“Your desire will be for your husband, and he will rule over you.” Genesis 3:16b
The oppression of women spans centuries and borders. In virtually every country and culture in the world, women have less-than-equal status to men and they are often relegated to subservient and submissive roles. Women suffer from domestic violence, job barriers, lack of control over their bodies, and fewer options for healthcare. They often do not have a voice in matters as broad as politics or as narrow as what happens within their own families.
If these realities aren’t horrific enough, women experience more than inequity. They are often in physical danger of assault and gendercide as well. In their book, Half the Sky, Nicholas Kristof and Sheryl WuDunn tell us, “Women aged fifteen through forty-four are more likely to be maimed or die from male violence than from cancer, malaria, traffic accidents, and war combined.” A recent documentary film states that the three most deadly words uttered in our world today are, “It’s a girl.”
Two million girls are missing around the world because of their gender. This is due to tragic injustices such as bride-burning (which happens once every two hours in India), gender-selective abortions in China, or health discrimination throughout the world. It is estimated that more girls have been killed because of their gender in any one decade in the last fifty years than the number of people murdered in all the genocides of the 20th century.
For those who survive simply being female, human trafficking flourishes in every country. This depletes the souls of and endangers hundreds of thousands of women and girls.
We can read these numbers and feel horrified and paralyzed. Or, we can refuse to let them be just numbers. We can choose to enter into relationship with the people these numbers represent.
I have met courageous women throughout the world who refuse to live within the post-Fall oppression of others “ruling over” them. They have declared their worth. They live in a Christ-centered, kingdom reality. But, how it costs them to do so!
Many of my heroes live in a poverty-stricken nation in Southeast Asia. A picture of these women sits on my desk in full view, every day. That is exactly where I want them. I want them there to call me to greatness, to remind me of all the opportunities that I must not waste, to push me forward in both sharing their stories and in standing with them.
They are my Huldah’s, prophesying the way forward for me, day in and day out.
The women I am speaking of live in a safe house for victims of trafficking. They range in ages from fifteen to thirty. Their stories testify to the dangers of being born female. Each young woman has her own story of coming out of poverty, trafficking, and/or exploitation—some rescued before being taken into brothels and some rescued after.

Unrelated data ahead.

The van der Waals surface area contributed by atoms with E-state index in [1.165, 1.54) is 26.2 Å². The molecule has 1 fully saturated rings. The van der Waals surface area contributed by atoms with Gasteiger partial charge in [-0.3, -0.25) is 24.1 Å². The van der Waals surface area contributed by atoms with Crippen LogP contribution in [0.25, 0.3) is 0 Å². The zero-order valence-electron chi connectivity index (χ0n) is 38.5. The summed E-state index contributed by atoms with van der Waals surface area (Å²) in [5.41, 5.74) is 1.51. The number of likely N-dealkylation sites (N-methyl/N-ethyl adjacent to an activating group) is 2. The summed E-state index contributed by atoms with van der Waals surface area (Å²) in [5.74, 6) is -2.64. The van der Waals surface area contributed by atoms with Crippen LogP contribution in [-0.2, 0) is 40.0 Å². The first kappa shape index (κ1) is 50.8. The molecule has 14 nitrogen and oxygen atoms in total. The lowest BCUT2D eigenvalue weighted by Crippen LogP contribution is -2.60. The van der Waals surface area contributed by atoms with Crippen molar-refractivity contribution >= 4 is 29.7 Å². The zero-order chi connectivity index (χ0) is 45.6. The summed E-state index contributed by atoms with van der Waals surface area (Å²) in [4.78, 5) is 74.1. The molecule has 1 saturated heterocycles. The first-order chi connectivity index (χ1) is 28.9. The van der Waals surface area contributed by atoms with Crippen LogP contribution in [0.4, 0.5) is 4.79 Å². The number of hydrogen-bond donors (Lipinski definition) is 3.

One of the women was taken to the local karaoke brothel at the age of thirteen, but she refused to go with customers to be raped. Another ran away before being forced into sexual slavery. It took immense courage to stand against what was required of them in the brothels. Their actions were courageous, not only because of the possible repercussions, but also because of the cultural pressure on them as women to provide for their families in whatever way possible.
These women have said, “No” to degradation because they know their worth. They understand their value in a kingdom reality and live in constant peril because of it.
I have seen God turn Genesis 3:16 around. Wonderful men have joined me on the mission to liberate girls and women. These men are helping to restore a positive image of manhood. These godly men treat girls and women with respect. They listen to them, cry with them, sing with them, and work alongside them.
One of my favorite memories on a trip was observing a man from my church rolling cookie dough beside a young woman who escaped prostitution. Both of them were wearing aprons; both of them were covered in flour. They worked alongside one another in mutual respect and service, neither ruling the other. This is a beautiful example of redeemed relationship between men and women.
“He will rule over you” gets overturned in the New Testament and in our actual lives through the resurrection reality of the kingdom of God! Now, “submit to one another” is our new call.
Walking with one another in humble friendship is our great joy. We see this as we interact with women from Southeast Asia who are more than statistics to us. They are our friends, our sisters, our teachers, and our pastors.
We must know the realities of our sisters around the world in more than just theory. But, we cannot only know. We must do. I encourage you to think about how you might invest in relationship with women who live under great oppression and who are seeking to live in freedom. You don’t have to look far. They are all around us. In leaning into those relationships, you will be living out practical redemption.
 Kristof, Nicholas D. and Sheryl WuDunn. Half the Sky. (New York: Alfred A. Knopf, 2009), 61.
 Kristof, Nicholas D. and Sheryl WuDunn. Half the Sky, xiv.
 Ibid., xvii.
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